Notre Dame's Kelly addresses Shembo case
SOUTH BEND — Prince Shembo’s recent admission that he was the Notre Dame football player accused in 2010 of sexual assault of a Saint Mary’s College student put the spotlight Friday on Irish head coach Brian Kelly.
Shembo, a former ND outside linebacker, made the admission last Saturday while speaking with the media at the NFL Scouting Combine and added that Kelly “told me I couldn’t talk about it.”
“I wanted to talk about it (then),” Shembo told ESPN. “I wanted to, but they had to keep everything confidential. Now that I’m out (of school), I can talk about it.”
Shembo, who was not publicly identified by the media at the time of the alleged crime because he was never charged, maintained his innocence to the media at the combine and to the purported 26 NFL teams that asked him about the reports during their own interview process.
Lizzy Seeberg had alleged the attack took place Aug. 31, 2010, in Shembo’s dorm room. She reportedly committed suicide 10 days later on Sept. 10.
Kelly acknowledged Friday that he did advise Shembo not to speak about it back in 2010, but that the suggestion was a collaborative one.
“I don’t make any decisions independent when it comes to major decisions at this university,” he said during a press conference to discuss the upcoming spring football season. “The head coach works in concert with our administration.
“We made a decision based upon the information that we had that we felt that it would be in Prince’s best interest, that this was not a matter that needed to be discussed, but that was certainly something that he could have decided to discuss.
“We didn’t threaten him with that he couldn’t play or we were going to put him on the bench or throw him out of school. It was still his decision. But in talking to his parents and talking to Prince, we felt because of the information we had in front of us that it was a matter that be left alone at the time.”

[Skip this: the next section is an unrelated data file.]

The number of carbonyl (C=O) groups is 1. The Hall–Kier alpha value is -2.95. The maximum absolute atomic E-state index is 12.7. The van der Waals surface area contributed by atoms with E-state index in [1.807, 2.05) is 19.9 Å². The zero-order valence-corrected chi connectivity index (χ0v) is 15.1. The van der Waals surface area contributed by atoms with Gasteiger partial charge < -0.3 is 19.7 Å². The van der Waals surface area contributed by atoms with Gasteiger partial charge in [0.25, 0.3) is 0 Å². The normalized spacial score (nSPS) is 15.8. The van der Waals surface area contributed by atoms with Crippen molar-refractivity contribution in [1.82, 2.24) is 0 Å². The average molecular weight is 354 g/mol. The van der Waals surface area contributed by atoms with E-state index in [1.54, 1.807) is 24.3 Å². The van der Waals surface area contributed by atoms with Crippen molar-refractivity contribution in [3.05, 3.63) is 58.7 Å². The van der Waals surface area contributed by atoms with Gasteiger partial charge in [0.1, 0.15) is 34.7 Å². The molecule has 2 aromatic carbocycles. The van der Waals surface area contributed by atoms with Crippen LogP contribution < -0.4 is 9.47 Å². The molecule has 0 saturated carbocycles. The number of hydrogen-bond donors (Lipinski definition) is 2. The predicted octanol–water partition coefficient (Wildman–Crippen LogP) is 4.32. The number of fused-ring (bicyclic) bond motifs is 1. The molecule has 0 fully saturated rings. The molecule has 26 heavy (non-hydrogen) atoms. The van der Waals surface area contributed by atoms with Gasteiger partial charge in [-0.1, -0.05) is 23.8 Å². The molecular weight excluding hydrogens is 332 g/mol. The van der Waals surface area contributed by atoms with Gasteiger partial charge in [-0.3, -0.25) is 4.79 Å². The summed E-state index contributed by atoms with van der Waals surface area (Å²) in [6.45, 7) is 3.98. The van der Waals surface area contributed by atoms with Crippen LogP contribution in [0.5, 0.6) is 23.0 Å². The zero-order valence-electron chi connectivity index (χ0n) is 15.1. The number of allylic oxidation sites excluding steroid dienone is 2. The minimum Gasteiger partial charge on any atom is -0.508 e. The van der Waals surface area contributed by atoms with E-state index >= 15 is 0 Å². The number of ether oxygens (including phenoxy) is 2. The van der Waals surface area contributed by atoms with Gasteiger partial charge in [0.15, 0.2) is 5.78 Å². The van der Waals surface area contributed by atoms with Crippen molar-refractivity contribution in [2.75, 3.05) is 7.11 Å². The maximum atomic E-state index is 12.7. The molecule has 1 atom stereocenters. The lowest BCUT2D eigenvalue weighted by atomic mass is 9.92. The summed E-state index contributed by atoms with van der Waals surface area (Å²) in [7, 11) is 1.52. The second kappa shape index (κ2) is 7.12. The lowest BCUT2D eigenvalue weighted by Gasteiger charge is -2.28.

Tom Seeberg, Lizzy’s father, recently said during an interview on the “Kap and Haugh Show” on Chicago radio station The Game, 87.7 FM that he did not blame Notre Dame or Shembo for his daughter’s death, but he still has issues with the way the Notre Dame police department handled the case.
"I think the context of revealing his name maybe adds to maybe why we certainly accused Notre Dame of conducting a superficial investigation," Seeberg said in the radio interview. "In a he-said-she-said matter, you can quickly gather forensic evidence to try to determine what happened there, or you can let it linger like they did — let evidence spoil."
Kelly recently spoke about the case more broadly with Comcast SportsNet’s Pat Boyle. The interview, which will touch on a variety of topics, airs Monday at 10:30 p.m. (EDT).
“I think that our university has been thorough on what they were charged to do,” Kelly told Boyle. “I think that in all of these situations you are always looking for improvements in what you’re doing. There’s nobody involved in this very tragic situation that looks back on it and says ‘we did everything right.’ ”